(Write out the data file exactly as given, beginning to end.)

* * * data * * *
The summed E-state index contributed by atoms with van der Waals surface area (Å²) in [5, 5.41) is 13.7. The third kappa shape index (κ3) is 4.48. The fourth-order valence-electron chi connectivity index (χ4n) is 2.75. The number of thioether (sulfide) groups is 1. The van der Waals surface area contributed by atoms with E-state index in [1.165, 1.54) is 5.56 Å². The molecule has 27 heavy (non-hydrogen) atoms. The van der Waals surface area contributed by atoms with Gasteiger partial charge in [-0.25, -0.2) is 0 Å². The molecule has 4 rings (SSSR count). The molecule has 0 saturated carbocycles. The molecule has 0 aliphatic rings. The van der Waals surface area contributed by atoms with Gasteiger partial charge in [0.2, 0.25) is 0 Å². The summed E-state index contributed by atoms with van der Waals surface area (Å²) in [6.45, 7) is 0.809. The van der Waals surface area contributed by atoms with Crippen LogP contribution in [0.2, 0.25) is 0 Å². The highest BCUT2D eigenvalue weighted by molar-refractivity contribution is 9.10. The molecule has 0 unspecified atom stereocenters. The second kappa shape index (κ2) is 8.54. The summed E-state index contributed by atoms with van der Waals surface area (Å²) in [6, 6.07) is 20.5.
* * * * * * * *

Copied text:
The summed E-state index contributed by atoms with van der Waals surface area (Å²) in [5, 5.41) is 13.7. The third kappa shape index (κ3) is 4.48. The fourth-order valence-electron chi connectivity index (χ4n) is 2.75. The number of thioether (sulfide) groups is 1. The van der Waals surface area contributed by atoms with E-state index in [1.165, 1.54) is 5.56 Å². The molecule has 27 heavy (non-hydrogen) atoms. The van der Waals surface area contributed by atoms with Gasteiger partial charge in [-0.25, -0.2) is 0 Å². The molecule has 4 rings (SSSR count). The molecule has 0 saturated carbocycles. The molecule has 0 aliphatic rings. The van der Waals surface area contributed by atoms with Gasteiger partial charge in [0.2, 0.25) is 0 Å². The summed E-state index contributed by atoms with van der Waals surface area (Å²) in [6.45, 7) is 0.809. The van der Waals surface area contributed by atoms with Crippen LogP contribution in [0.2, 0.25) is 0 Å². The highest BCUT2D eigenvalue weighted by molar-refractivity contribution is 9.10. The molecule has 0 unspecified atom stereocenters. The second kappa shape index (κ2) is 8.54. The summed E-state index contributed by atoms with van der Waals surface area (Å²) in [6, 6.07) is 20.5.